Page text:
A La Carte
On a sultry August evening, The Georgetown Dish contributors, those that weren't on vacation or traveling on business, convened at their favorite neighborhood bistro, Puro Café for a summer get-together.
New Puro chef, Howsoon dazzled guests on the patio with wine, mozzarella-filled ravilo, crostini with salmon and herbs, warm pita with spicy feta cheese, tzatziki and hummus, roasted eggplant, olive tapenade, and Moroccan spinach spreads.
You know their work, now meet the faces: 'Community Palette' (Peter Rosenstein), 'King Cake' (Ada Polla), Leslie Kamrad, 'Off the Tracks' (Constance Chatfield-Taylor), Bill Rice, 'Living Lite' (Katherine Tallmadge), 'Runaway Spoon' (Janet Staihar) and 'À La Carte' (Judith Beermann).
A nod to owner Rashid Hassouni who gracously hosted The Georgetown Dish for this private outdoor celebration.
Conversations ran the gamut ... from politics (taking the pulse on Mayor Gray's tenure and Romney's VP choice) to travel (the wonders of Abu Dhabi and Qatar), and back to Georgetown (the changing landscape of business and best consignment shopping), these local journalists caught up.
A little wine later, plans for a day trip to New York City shopping trip via Vamoose (we're talking serious consignment here) and more weekly treks to area farmers' markets for healthful local produce, thanks to a knowing nudge (and offers for tested recipes) from our celebrity nutritionist, Katherine Tallmadge.
The Miller brothers have a new venture. On Tuesday, Fundrise announced the launch of its website, providing an online platform that "democratizes real estate investment, by empowering local individuals to purchase securities representing shares of ownership in local real estate and share in potential profits of new businesses."
Debuting its first investment offering in Washington, D.C.'s Atlas District, Fundrise is offering D.C. and Virginia residents the opportunity to purchase equity in Fundrise 1351 H Street, LLC, which owns The Maketto Building -- the future home of Maketto, a hybrid food and fashion market by the teams behind the restaurant Toki Underground and DURKL, a D.C.-based American streetwear company.
The money raised will be used to renovate the building and install the interior infrastructure for Maketto. The fashion and food destination plans to open in early 2013. Fundrise 1351 H Street, LLC aims to continue to involve shareholders after the offering has completed, inviting them to participate and engage in the restaurant's development process.
Fundrise is an online investment platform that lets local individuals invest in, own and build local places, such as real estate, restaurants and small businesses. Fundrise selects potential investments and offers securities to the public through its online investment management site. Headquartered in Washington, D.C., Fundrise was founded by brothers Benjamin and Daniel Miller, along with team members Kenny Shin and Brandon Jenkins.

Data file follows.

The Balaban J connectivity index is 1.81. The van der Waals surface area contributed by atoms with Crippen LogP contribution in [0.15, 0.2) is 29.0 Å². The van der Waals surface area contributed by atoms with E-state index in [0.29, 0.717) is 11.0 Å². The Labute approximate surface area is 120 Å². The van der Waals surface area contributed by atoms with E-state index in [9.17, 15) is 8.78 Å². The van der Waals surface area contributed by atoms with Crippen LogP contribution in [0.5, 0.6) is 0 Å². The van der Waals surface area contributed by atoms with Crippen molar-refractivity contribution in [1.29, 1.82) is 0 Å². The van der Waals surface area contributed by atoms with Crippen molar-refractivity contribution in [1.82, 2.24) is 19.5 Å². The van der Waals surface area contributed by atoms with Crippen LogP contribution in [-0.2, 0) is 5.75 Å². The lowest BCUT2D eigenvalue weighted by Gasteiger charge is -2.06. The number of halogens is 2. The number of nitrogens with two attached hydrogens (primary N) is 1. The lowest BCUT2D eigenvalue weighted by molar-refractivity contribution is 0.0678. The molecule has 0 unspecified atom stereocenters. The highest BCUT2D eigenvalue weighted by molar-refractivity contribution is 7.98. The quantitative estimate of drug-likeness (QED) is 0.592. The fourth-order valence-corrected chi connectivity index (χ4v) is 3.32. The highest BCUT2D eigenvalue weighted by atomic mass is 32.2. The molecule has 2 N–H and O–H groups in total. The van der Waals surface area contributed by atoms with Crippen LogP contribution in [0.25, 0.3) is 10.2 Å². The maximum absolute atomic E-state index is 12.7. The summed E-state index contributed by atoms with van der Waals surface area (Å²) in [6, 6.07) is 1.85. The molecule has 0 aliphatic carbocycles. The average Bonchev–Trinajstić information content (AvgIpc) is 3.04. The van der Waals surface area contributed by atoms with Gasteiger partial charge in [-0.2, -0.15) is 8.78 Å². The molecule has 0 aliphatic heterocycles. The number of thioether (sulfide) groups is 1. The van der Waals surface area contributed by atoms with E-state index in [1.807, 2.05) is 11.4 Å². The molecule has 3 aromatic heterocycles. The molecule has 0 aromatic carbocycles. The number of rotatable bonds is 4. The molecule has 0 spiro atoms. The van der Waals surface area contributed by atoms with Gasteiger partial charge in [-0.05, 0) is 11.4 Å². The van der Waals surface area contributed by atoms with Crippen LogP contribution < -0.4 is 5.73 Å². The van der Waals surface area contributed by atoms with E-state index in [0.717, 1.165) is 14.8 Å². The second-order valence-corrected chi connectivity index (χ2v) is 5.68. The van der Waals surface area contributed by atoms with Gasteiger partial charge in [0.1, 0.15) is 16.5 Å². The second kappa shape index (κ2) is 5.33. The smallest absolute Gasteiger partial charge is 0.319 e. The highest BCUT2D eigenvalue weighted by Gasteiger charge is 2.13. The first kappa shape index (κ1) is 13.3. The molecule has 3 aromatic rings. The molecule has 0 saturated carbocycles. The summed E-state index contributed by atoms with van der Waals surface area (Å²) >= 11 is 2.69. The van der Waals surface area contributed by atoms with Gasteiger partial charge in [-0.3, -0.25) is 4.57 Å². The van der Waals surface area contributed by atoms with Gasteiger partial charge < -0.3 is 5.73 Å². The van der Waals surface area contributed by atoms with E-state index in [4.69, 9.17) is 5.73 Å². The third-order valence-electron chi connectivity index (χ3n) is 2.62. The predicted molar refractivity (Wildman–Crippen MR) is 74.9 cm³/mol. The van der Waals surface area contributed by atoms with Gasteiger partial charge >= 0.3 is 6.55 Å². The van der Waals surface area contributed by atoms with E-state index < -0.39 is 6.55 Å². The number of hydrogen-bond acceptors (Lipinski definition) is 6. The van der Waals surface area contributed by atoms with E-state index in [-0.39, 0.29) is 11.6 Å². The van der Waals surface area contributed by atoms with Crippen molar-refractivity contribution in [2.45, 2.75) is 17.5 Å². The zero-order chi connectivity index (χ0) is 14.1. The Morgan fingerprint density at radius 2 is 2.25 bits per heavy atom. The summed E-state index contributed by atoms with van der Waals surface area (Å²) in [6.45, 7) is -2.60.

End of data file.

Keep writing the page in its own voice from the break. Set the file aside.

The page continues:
Benjamin and Daniel are also co-founders of Popularise, the online neighborhood crowdsourcing site, as well as Managing Principals at WestMill Capital Partners.
About WestMill Capital Partners
WestMill Capital Partners is a real estate investment company focused on the acquisition, financing, and development of retail-entertainment and urban, mixed-use properties in Washington, D.C.
Don’t let the name fool you. While Suitsupply may conjure a warehouse full of overstock menswear, the reality is something quite different, and exciting. You’ll see for yourself later this month when they open their first Washington, D.C. store at 29th and M Streets.
It all started in Amsterdam 10 years when a young law student named Fokke de Jong needed to make some extra money. He started selling clothes, hosting trunk shows where he sold suits to fellow students and employees who worked in the offices on campus. The business took off but not before De Jong noticed how many steps were involved in the distribution of high-end suits, so he decided to launch a company that took out the middleman.
“It’s by now a familiar business concept, but not done before with luxury men’s clothing,” says Market Maker, Nish de Gruiter. “We’re a vertically integrated company, so we design, manufacture, buy and operate everything in-house. We source all raw materials in Europe and only use Italian fabric. Manufacturing is mainly done in the Far East.”
After opening 35 stores in Europe, Suitsupply arrived in New York last year.
And what’s so special about Suitsupply? At the time of the Soho opening, Wall Street Journal reported on a blind test using two suit experts who were asked to review the quality and make of six suits. Suitsupply tied with Armani for first place in quality. The Armani suit retailed for $3,600 and the one from Suitsupply was $614.
“We’re all about fit, quality and service,” de Gruiter continued. “Instead of keeping the tailor in the back room, we bring him out into the middle of the store … like seeing chefs prepare your meal in an open kitchen. You come in, try on what you like and it’s altered to fit you right there on the spot.” Or you can order online as you're walked through a detailed self-measuring process.
Suitsupply carries sizes ranging from 36 short to 50 long and up. Accessories include ready-to-wear shirts, ties, shoes, socks, bags and more.
And about that name? "de Jong wasn't thinking about the American market when he started, and besides in Dutch it sounds different," said de Gruiter.